Community Advocacy

Community Advocacy

If you care about your community and want to become an effective advocate for historic preservation, don't go it alone. Be prepared to inform, energize, and enlist others to the cause.


Communities, like people, have their own identities and personalities. Chances are, your community arose as either a courthouse town, a railroad town, a fishing village, a port city, a farming community, a college town, a commercial center, a street car suburb, a mining or manufacturing town, a rural crossroads hamlet-or took shape through some other character-defining impetus rooted in history.


Historic preservation means recognizing your community's legacy and maintaining the important physical evidence that helps define your community's historic character. Only through well informed, persevering, concerted efforts are historic buildings, landscapes, neighborhoods, and downtowns maintained and renewed. It takes a community to save a community!


Preservation happens when local communities, neighborhoods, and individual property owners want it to happen. Preservation advocacy begins with promoting citizen awareness of a community's history; it grows by stimulating private initiative, and it succeeds by encouraging community action and by using existing preservation tools and incentives at every level.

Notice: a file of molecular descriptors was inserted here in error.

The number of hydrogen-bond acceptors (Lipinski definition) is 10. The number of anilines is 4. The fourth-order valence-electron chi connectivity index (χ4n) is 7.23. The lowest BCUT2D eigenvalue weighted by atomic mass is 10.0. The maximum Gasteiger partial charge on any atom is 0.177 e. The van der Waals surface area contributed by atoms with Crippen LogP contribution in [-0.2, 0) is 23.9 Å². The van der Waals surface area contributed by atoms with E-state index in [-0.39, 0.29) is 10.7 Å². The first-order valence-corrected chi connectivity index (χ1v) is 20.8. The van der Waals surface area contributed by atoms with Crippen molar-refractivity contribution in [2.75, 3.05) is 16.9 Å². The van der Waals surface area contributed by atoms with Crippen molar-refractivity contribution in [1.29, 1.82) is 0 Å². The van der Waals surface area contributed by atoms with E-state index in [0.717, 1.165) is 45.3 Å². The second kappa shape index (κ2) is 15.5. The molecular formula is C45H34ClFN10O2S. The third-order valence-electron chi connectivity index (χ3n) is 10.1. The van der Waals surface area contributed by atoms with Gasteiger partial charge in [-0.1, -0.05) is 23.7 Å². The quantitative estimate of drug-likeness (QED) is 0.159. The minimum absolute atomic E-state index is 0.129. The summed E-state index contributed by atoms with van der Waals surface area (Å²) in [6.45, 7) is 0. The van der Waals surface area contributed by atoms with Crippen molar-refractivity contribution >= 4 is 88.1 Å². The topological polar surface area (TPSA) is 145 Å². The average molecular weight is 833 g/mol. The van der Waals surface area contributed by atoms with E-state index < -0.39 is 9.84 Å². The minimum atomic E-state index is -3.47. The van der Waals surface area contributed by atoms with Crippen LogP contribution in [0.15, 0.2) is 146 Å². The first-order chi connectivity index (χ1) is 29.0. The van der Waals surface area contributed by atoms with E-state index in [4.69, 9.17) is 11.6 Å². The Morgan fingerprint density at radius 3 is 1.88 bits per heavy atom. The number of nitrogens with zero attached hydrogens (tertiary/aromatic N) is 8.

Virginia communities that are committed to putting their historic resources to work for sustainable development are healthier and richer for it. Good stewardship produces substantial environmental, economic, educational and civic benefits for present and future generations.

Stay up-to-date on federal legislative issues pertaining to Historic Preservation at the National Trust fo Historic Preservation's Website

The Successful Advocate

The successful preservation advocate must know the landscape of the effort, including how to contact, inform and enlist groups already existing who may be natural allies. This often involves being already active with them through membership, subscriptions or participation in events and programs even before the immediate issue of concern arises. Local, regional statewide and even national organizations can help, or offer guidance, but it is those most closely connected to the local situation that can make the most difference.

Advocacy FACT:

House and Senate bills (at the federal and state levels) are introduced each legislative session. Stay on top of the latest legislative actions that would impact historic preservation by clicking here.